Forum: Singapore could become energy-resilient by producing green hydrogen

MP Tan Wu Meng raised the idea of Singapore's potential as a hydrogen hub in Parliament last week (Budget 2022 debate: Call to explore hydrogen, nuclear power to diversify S'pore's energy mix, March 1).

Dr Tan said Singapore's dependency on natural gas for 95 per cent of the nation's electricity needs is "a serious concentration of risk". He added that there is a case to further diversify our electricity sources, and urged more energy resilience and energy security.

There are many limitations to producing renewable energy in Singapore. There is not enough wind power; offshore wind farms are not practical as they might obstruct maritime traffic. There is only so much space on rooftops for solar panels. Nuclear power is not an option for now.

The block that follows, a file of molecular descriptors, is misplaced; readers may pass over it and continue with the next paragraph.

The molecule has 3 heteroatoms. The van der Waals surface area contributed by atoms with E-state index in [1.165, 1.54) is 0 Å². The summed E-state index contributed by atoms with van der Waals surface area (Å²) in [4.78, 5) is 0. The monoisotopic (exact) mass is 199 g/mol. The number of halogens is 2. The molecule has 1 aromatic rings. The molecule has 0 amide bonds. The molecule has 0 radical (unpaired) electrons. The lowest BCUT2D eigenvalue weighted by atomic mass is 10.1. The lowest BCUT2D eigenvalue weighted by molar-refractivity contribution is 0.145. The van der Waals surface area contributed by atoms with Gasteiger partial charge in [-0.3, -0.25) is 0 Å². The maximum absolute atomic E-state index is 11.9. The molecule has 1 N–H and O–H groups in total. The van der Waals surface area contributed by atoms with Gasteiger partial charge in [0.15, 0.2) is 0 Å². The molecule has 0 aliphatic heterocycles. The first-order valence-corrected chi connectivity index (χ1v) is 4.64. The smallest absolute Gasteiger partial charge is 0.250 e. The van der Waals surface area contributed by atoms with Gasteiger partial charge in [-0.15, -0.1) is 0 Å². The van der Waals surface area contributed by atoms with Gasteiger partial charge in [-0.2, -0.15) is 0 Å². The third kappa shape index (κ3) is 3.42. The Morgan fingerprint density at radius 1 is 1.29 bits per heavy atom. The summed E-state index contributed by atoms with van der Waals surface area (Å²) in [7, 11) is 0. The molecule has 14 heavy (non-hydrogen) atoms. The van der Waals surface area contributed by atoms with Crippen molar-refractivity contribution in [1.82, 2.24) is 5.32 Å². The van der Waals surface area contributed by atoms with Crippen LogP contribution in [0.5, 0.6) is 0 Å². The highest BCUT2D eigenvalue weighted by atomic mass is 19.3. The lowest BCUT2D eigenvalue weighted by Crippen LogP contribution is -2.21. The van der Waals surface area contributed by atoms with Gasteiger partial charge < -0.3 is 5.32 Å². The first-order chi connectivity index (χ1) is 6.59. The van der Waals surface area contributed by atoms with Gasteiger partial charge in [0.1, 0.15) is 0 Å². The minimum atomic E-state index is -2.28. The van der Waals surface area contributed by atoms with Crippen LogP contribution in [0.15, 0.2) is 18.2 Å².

In a crisis, we need at least some power generation capacity, with fuel reserves to last for months, if not years.

Green hydrogen is an ideal pathway for countries with good access to renewable energy. However, in Singapore, we cannot get electricity cheaply enough to run electrolysers domestically for hydrogen to be generated at a competitive cost.

Some Singapore companies have developed methods to produce green hydrogen fuel locally.

With these innovations, Singapore could be energy-resilient. We could create a new "hydrogen economy" here.

Singapore could be an exporter of the technology and build plants to manufacture equipment that generates hydrogen elsewhere in the world.

Derrick Tan

This letter has been edited for accuracy.

Join ST's Telegram channel and get the latest breaking news delivered to you.